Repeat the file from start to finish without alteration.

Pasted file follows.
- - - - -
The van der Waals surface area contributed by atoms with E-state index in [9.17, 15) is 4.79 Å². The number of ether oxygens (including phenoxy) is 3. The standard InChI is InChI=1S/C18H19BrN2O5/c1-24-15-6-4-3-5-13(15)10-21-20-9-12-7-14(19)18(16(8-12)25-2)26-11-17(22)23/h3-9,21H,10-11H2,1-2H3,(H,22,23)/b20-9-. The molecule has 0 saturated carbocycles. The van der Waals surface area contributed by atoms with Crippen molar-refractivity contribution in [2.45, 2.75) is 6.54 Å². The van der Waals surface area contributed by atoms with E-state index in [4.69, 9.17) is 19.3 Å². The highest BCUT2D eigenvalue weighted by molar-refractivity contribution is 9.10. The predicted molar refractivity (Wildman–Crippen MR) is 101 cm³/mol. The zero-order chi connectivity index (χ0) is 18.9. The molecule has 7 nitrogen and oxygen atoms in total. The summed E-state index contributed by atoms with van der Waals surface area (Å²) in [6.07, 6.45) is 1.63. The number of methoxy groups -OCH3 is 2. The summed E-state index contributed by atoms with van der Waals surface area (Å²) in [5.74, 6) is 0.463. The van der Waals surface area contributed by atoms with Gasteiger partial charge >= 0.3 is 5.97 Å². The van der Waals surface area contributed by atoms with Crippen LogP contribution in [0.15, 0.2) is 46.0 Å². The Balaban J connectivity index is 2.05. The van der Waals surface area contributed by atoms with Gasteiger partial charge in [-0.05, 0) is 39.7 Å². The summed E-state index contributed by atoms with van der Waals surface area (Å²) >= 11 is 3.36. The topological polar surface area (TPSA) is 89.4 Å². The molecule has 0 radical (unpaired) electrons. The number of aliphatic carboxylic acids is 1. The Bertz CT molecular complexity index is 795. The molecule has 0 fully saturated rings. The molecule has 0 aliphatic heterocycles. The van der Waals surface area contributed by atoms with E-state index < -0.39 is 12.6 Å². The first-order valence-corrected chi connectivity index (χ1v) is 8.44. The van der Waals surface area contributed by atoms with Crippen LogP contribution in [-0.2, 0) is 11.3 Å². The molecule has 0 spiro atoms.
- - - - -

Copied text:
The van der Waals surface area contributed by atoms with E-state index in [9.17, 15) is 4.79 Å². The number of ether oxygens (including phenoxy) is 3. The standard InChI is InChI=1S/C18H19BrN2O5/c1-24-15-6-4-3-5-13(15)10-21-20-9-12-7-14(19)18(16(8-12)25-2)26-11-17(22)23/h3-9,21H,10-11H2,1-2H3,(H,22,23)/b20-9-. The molecule has 0 saturated carbocycles. The van der Waals surface area contributed by atoms with Crippen molar-refractivity contribution in [2.45, 2.75) is 6.54 Å². The van der Waals surface area contributed by atoms with E-state index in [4.69, 9.17) is 19.3 Å². The highest BCUT2D eigenvalue weighted by molar-refractivity contribution is 9.10. The predicted molar refractivity (Wildman–Crippen MR) is 101 cm³/mol. The zero-order chi connectivity index (χ0) is 18.9. The molecule has 7 nitrogen and oxygen atoms in total. The summed E-state index contributed by atoms with van der Waals surface area (Å²) in [6.07, 6.45) is 1.63. The number of methoxy groups -OCH3 is 2. The summed E-state index contributed by atoms with van der Waals surface area (Å²) in [5.74, 6) is 0.463. The van der Waals surface area contributed by atoms with Gasteiger partial charge >= 0.3 is 5.97 Å². The van der Waals surface area contributed by atoms with Crippen LogP contribution in [0.15, 0.2) is 46.0 Å². The Balaban J connectivity index is 2.05. The van der Waals surface area contributed by atoms with Gasteiger partial charge in [-0.05, 0) is 39.7 Å². The summed E-state index contributed by atoms with van der Waals surface area (Å²) >= 11 is 3.36. The topological polar surface area (TPSA) is 89.4 Å². The molecule has 0 radical (unpaired) electrons. The number of aliphatic carboxylic acids is 1. The Bertz CT molecular complexity index is 795. The molecule has 0 fully saturated rings. The molecule has 0 aliphatic heterocycles. The van der Waals surface area contributed by atoms with E-state index < -0.39 is 12.6 Å². The first-order valence-corrected chi connectivity index (χ1v) is 8.44. The van der Waals surface area contributed by atoms with Crippen LogP contribution in [-0.2, 0) is 11.3 Å². The molecule has 0 spiro atoms.